The Weekly Q&A: Ask Way of Life™ Dog Training
New Puppy Trouble 

New Puppy Trouble

Q: Guidance on how to train my new puppy. I got him for my son but I fear I’ll have to give him away if I can’t get him under control. I am a single mom on a fixed income so I’m having trouble finding a trainer. Can you help?

A: Thank you for reaching out to us about your new puppy. I am sorry to hear that you’ve had trouble with your new addition and that you might consider parting with him. I also empathize with your situation as a single parent on a fixed income.

In this answer, I will touch on three aspects of your question: 1) getting a pup as a gift for a child, 2) getting a puppy under control, and 3) getting professional help on a fixed income. 

First, and while I am not parent to a human child, I understand why you and many parents would want to get a pup or dog for their children. The benefits of puppies and dogs for children and adult are too many to count, including the psychological comfort they provide with their mere presence and the physical benefits derived from walking and exercising the dog.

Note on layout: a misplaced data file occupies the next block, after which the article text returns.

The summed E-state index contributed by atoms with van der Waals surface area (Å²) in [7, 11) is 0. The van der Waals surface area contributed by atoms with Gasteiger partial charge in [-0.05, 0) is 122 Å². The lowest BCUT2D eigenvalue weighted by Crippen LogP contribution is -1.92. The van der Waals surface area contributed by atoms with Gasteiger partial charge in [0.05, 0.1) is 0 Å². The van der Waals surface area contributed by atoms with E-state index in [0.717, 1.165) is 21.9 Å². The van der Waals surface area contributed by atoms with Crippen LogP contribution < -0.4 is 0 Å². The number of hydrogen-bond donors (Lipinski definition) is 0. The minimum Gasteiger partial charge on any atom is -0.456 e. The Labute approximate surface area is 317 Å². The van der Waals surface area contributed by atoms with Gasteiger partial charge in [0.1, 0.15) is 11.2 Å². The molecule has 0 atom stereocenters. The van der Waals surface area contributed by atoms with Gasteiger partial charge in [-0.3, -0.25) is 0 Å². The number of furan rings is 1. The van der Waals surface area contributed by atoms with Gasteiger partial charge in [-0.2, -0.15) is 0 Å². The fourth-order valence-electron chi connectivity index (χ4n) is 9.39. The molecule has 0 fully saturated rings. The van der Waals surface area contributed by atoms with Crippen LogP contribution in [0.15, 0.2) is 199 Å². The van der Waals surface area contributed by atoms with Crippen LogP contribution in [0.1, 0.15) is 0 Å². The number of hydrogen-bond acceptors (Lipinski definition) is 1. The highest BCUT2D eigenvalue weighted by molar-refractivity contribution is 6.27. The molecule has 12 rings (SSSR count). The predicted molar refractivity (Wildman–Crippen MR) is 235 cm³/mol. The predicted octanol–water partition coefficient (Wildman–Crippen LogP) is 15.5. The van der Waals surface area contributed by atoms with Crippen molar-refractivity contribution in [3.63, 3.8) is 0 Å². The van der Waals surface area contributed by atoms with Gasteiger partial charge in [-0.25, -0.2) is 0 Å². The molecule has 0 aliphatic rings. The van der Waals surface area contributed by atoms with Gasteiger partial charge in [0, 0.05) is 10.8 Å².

With that said, many parents know that they will have to be the ones responsible for the animal. Depending on age, children might be able to assume responsibility for some aspects of canine care but, in deciding whether to get a dog for a child, the parent needs to decide whether THEY want the dog.

Secondly, you seem frustrated that you can’t get your puppy under control but realize that the pup is too young to control himself. He is looking to you for your guidance and relying on you to provide that structure within which he can grow, just like your child does. We need to create a structure and schedule for a puppy until the puppy is old enough to regulate himself.

Lastly and regarding challenges accessing training while on a fixed income, rest assured that raising a good puppy isn’t costly – what’s costly is trying to fix a pup we have not raised right. 

There are basic tools you need – a crate, a harness or collar, a long leash, and a variety of chew toys. You also need things that cost nothing – setting a schedule involving crating the pup, stimulating, playing, and hanging out with the pup when it’s not crated, and keeping the youngster on a safe routine. 

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